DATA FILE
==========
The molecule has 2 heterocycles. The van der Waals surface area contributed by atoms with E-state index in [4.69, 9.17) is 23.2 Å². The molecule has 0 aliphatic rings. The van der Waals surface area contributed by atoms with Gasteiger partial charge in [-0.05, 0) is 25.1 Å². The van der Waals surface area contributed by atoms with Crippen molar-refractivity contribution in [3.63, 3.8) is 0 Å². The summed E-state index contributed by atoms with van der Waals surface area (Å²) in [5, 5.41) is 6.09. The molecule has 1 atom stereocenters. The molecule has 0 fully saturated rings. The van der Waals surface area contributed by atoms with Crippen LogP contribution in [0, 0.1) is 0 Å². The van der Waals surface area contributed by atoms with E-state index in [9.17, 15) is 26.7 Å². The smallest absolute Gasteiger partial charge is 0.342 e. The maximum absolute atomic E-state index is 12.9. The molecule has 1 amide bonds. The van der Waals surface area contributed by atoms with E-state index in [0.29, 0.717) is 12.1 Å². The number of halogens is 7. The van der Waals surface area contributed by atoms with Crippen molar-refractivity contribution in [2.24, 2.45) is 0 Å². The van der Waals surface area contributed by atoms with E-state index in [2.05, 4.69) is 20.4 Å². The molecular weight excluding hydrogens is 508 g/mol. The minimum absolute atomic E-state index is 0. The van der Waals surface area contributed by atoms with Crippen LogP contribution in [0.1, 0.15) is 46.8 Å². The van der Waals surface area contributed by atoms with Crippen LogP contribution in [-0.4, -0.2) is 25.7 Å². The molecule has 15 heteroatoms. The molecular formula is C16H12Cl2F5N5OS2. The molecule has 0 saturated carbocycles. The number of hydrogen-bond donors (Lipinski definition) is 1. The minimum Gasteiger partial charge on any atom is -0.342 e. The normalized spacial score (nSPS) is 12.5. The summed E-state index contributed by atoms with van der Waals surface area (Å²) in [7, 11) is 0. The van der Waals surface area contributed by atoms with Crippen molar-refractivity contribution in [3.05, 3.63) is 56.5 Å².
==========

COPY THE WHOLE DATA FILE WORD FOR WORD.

The molecule has 2 heterocycles. The van der Waals surface area contributed by atoms with E-state index in [4.69, 9.17) is 23.2 Å². The molecule has 0 aliphatic rings. The van der Waals surface area contributed by atoms with Gasteiger partial charge in [-0.05, 0) is 25.1 Å². The van der Waals surface area contributed by atoms with Crippen molar-refractivity contribution in [3.63, 3.8) is 0 Å². The summed E-state index contributed by atoms with van der Waals surface area (Å²) in [5, 5.41) is 6.09. The molecule has 1 atom stereocenters. The molecule has 0 fully saturated rings. The van der Waals surface area contributed by atoms with Crippen LogP contribution in [0, 0.1) is 0 Å². The van der Waals surface area contributed by atoms with E-state index in [9.17, 15) is 26.7 Å². The smallest absolute Gasteiger partial charge is 0.342 e. The maximum absolute atomic E-state index is 12.9. The molecule has 1 amide bonds. The van der Waals surface area contributed by atoms with E-state index in [0.29, 0.717) is 12.1 Å². The number of halogens is 7. The van der Waals surface area contributed by atoms with Crippen molar-refractivity contribution in [2.24, 2.45) is 0 Å². The van der Waals surface area contributed by atoms with E-state index in [2.05, 4.69) is 20.4 Å². The molecular weight excluding hydrogens is 508 g/mol. The minimum absolute atomic E-state index is 0. The van der Waals surface area contributed by atoms with Crippen LogP contribution in [0.1, 0.15) is 46.8 Å². The van der Waals surface area contributed by atoms with Crippen LogP contribution in [-0.4, -0.2) is 25.7 Å². The molecule has 15 heteroatoms. The molecular formula is C16H12Cl2F5N5OS2. The molecule has 0 saturated carbocycles. The number of hydrogen-bond donors (Lipinski definition) is 1. The minimum Gasteiger partial charge on any atom is -0.342 e. The normalized spacial score (nSPS) is 12.5. The summed E-state index contributed by atoms with van der Waals surface area (Å²) in [7, 11) is 0. The van der Waals surface area contributed by atoms with Crippen molar-refractivity contribution in [3.05, 3.63) is 56.5 Å².